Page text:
What is Ankylosing Spondylitis?
Ankylosing Spondylitis, a type of inflammatory arthritis, causes inflammation and pain in the spinal column as well as other joints in the body. The classic marker of Ankylosing Spondylitis is involvement of the sacroiliac joints, which are large joints connecting the pelvic bones to the sacrum in the lower back.
In many cases of Ankylosing Spondylitis, inflammation within the spinal column can cause new bone to begin forming between the vertebrae. Vertebrae are the individual bones that compose the spinal column. This leads the vertebrae to fuse in various areas, typically fusing the spine in flexed forward, immobile postures.
As Ankylosing Spondylitis progresses, other areas of the body may be affected. These areas include the smaller joints within the hands and feet, as well as the ribs and shoulders. In some instances, the disease can affect other systems of the body such as the skin, lungs and eyes.
The cause of Ankylosing Spondylitis is not clear, however there are markers and predisposing factors that may contribute to the development of the condition.
Genetics, environment and frequent gastrointestinal infections are among the pre-disposing factors. Men are more commonly affected than women and diagnosis tends to occur between the ages of 17 and 45 years.
What are the signs and symptoms?
Back pain and stiffness are the two most common symptoms of Ankylosing Spondylitis. Other symptoms include neck and buttock pain, as well as pain in the smaller joints of the hands and feet. Tendons and ligaments may also be affected.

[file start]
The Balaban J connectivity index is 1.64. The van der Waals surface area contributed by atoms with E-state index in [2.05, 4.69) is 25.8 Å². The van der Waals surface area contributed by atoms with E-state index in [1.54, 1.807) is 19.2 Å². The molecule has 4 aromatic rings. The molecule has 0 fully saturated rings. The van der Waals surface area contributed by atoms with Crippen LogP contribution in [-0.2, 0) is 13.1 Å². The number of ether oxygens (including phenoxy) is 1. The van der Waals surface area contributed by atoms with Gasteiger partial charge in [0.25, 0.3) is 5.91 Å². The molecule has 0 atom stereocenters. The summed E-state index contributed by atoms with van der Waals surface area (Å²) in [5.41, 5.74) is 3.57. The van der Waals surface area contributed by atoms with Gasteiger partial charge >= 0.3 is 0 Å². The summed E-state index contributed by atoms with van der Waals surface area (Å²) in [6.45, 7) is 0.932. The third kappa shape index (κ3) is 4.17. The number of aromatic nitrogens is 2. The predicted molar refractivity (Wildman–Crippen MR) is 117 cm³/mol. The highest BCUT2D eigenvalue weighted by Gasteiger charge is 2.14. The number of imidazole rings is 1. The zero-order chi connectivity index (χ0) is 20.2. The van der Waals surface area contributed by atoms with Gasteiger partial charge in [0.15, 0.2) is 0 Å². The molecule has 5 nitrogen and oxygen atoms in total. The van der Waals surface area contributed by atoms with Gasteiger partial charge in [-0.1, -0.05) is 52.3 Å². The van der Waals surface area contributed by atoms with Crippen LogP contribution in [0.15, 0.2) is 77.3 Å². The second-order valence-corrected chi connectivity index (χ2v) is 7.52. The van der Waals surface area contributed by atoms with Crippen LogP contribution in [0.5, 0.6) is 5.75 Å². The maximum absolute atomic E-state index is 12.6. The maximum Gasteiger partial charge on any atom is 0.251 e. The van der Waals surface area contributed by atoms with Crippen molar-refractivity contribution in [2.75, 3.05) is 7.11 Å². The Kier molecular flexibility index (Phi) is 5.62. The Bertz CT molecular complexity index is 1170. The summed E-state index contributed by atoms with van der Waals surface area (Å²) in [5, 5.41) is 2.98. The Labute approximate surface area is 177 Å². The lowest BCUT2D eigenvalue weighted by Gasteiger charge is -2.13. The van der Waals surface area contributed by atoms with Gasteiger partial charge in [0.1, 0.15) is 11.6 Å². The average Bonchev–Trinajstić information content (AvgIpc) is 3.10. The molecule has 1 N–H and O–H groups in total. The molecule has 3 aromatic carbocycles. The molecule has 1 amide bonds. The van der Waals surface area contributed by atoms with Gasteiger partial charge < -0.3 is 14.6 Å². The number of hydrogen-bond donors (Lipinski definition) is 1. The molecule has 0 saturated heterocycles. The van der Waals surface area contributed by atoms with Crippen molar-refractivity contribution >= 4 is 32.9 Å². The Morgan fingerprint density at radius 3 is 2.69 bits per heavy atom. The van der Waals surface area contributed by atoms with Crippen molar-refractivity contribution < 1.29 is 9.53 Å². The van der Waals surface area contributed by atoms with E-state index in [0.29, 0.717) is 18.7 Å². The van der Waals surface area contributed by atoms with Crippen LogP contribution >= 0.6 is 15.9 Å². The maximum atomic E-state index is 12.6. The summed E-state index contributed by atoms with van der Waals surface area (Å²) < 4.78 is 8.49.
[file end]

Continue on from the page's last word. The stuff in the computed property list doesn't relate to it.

Symptoms tend to be worse following periods of rest, and better following periods of activity. It is common for people to experience “flare-ups” and “remissions” of symptoms.
Severity of disease is patient-dependent. Some people with Ankylosing Spondylitis may experience discomfort in the spine from time to time, while others experience severe and debilitating symptoms at frequent intervals with minimal time in remission from symptoms.
Many people with ankylosing spondylitis do not seek medication attention, especially if the symptoms are mild. In these cases, the disease is not diagnosed until it has progressed, leading to increased pain and disability for the patient.
How can physio help?
Ankylosing Spondylitis responds well to physical activity. Your physiotherapist will assess your spinal movement and posture as well as strength and overall movement ability. They will assist you with performing appropriate stretches and strengthening exercises to maintain your posture, spinal strength and mobility. If your hands, feet, hips or shoulders are involved, they will also provide you with specific exercises to help maintain mobility and strength in those joints.
In many cases, people can participate in group exercise programs in a pool and on land. Exercising in a pool is beneficial due to the buoyancy factor; people do not have to weight bear on sore and inflamed joints, however are still able to stay physically active. Many studies have proven the positive benefits of exercise for those with Ankylosing Spondylitis, such as improved rib cage expansion when breathing, and improved posture of the upper back and neck. A physiotherapist is also able to implement other pain relieving treatments that can help to manage symptoms.